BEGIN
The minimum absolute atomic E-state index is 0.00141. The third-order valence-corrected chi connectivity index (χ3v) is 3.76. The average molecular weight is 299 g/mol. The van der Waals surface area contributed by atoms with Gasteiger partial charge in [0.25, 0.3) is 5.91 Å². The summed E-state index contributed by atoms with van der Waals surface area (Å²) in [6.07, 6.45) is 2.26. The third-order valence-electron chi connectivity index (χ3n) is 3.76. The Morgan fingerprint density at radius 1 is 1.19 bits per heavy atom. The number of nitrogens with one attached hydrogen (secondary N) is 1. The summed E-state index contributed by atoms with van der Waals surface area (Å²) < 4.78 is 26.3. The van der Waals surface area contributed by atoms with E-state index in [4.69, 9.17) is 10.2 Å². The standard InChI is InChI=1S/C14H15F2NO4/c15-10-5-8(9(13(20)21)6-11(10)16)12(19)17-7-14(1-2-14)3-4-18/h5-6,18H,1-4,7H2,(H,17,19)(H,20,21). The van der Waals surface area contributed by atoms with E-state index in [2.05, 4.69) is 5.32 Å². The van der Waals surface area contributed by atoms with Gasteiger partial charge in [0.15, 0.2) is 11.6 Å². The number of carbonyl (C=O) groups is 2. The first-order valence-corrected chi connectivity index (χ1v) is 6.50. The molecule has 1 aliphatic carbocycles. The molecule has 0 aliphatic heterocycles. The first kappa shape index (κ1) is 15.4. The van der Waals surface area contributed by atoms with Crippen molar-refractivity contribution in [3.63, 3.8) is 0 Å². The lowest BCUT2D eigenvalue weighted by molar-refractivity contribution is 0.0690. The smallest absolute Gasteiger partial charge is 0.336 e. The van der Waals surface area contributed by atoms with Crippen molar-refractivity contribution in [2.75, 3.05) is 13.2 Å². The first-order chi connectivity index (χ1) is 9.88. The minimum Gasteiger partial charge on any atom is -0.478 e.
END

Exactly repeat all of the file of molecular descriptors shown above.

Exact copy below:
The minimum absolute atomic E-state index is 0.00141. The third-order valence-corrected chi connectivity index (χ3v) is 3.76. The average molecular weight is 299 g/mol. The van der Waals surface area contributed by atoms with Gasteiger partial charge in [0.25, 0.3) is 5.91 Å². The summed E-state index contributed by atoms with van der Waals surface area (Å²) in [6.07, 6.45) is 2.26. The third-order valence-electron chi connectivity index (χ3n) is 3.76. The Morgan fingerprint density at radius 1 is 1.19 bits per heavy atom. The number of nitrogens with one attached hydrogen (secondary N) is 1. The summed E-state index contributed by atoms with van der Waals surface area (Å²) < 4.78 is 26.3. The van der Waals surface area contributed by atoms with E-state index in [4.69, 9.17) is 10.2 Å². The standard InChI is InChI=1S/C14H15F2NO4/c15-10-5-8(9(13(20)21)6-11(10)16)12(19)17-7-14(1-2-14)3-4-18/h5-6,18H,1-4,7H2,(H,17,19)(H,20,21). The van der Waals surface area contributed by atoms with E-state index in [2.05, 4.69) is 5.32 Å². The van der Waals surface area contributed by atoms with Gasteiger partial charge in [0.15, 0.2) is 11.6 Å². The number of carbonyl (C=O) groups is 2. The first-order valence-corrected chi connectivity index (χ1v) is 6.50. The molecule has 1 aliphatic carbocycles. The molecule has 0 aliphatic heterocycles. The first kappa shape index (κ1) is 15.4. The van der Waals surface area contributed by atoms with Crippen molar-refractivity contribution in [3.63, 3.8) is 0 Å². The lowest BCUT2D eigenvalue weighted by molar-refractivity contribution is 0.0690. The smallest absolute Gasteiger partial charge is 0.336 e. The van der Waals surface area contributed by atoms with Crippen molar-refractivity contribution in [2.75, 3.05) is 13.2 Å². The first-order chi connectivity index (χ1) is 9.88. The minimum Gasteiger partial charge on any atom is -0.478 e.